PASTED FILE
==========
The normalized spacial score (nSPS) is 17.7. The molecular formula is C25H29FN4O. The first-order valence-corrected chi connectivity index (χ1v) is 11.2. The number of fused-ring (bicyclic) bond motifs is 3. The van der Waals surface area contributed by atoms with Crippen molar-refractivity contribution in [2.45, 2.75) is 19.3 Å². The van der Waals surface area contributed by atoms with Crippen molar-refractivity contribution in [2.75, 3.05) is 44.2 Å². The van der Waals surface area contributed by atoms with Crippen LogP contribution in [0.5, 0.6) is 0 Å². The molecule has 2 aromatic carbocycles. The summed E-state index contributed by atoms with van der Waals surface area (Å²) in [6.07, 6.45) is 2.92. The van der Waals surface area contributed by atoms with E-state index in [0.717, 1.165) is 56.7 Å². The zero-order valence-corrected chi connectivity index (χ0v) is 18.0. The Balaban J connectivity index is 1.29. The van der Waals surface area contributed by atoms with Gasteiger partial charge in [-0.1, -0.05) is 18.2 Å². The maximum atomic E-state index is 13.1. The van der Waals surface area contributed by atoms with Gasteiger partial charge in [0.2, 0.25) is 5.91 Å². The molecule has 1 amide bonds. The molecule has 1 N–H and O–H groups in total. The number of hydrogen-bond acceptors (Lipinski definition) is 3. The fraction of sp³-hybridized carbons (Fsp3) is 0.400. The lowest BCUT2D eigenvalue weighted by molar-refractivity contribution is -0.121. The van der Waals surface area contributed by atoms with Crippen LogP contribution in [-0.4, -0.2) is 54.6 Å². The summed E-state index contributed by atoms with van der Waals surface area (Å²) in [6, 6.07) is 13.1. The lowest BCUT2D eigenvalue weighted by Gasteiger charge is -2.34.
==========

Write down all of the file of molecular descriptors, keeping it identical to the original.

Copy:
The normalized spacial score (nSPS) is 17.7. The molecular formula is C25H29FN4O. The first-order valence-corrected chi connectivity index (χ1v) is 11.2. The number of fused-ring (bicyclic) bond motifs is 3. The van der Waals surface area contributed by atoms with Crippen molar-refractivity contribution in [2.45, 2.75) is 19.3 Å². The van der Waals surface area contributed by atoms with Crippen molar-refractivity contribution in [2.75, 3.05) is 44.2 Å². The van der Waals surface area contributed by atoms with Crippen LogP contribution in [0.5, 0.6) is 0 Å². The molecule has 2 aromatic carbocycles. The summed E-state index contributed by atoms with van der Waals surface area (Å²) in [6.07, 6.45) is 2.92. The van der Waals surface area contributed by atoms with E-state index in [0.717, 1.165) is 56.7 Å². The zero-order valence-corrected chi connectivity index (χ0v) is 18.0. The Balaban J connectivity index is 1.29. The van der Waals surface area contributed by atoms with Gasteiger partial charge in [-0.1, -0.05) is 18.2 Å². The maximum atomic E-state index is 13.1. The van der Waals surface area contributed by atoms with Gasteiger partial charge in [0.2, 0.25) is 5.91 Å². The molecule has 1 amide bonds. The molecule has 1 N–H and O–H groups in total. The number of hydrogen-bond acceptors (Lipinski definition) is 3. The fraction of sp³-hybridized carbons (Fsp3) is 0.400. The lowest BCUT2D eigenvalue weighted by molar-refractivity contribution is -0.121. The van der Waals surface area contributed by atoms with Crippen LogP contribution in [-0.4, -0.2) is 54.6 Å². The summed E-state index contributed by atoms with van der Waals surface area (Å²) in [6, 6.07) is 13.1. The lowest BCUT2D eigenvalue weighted by Gasteiger charge is -2.34.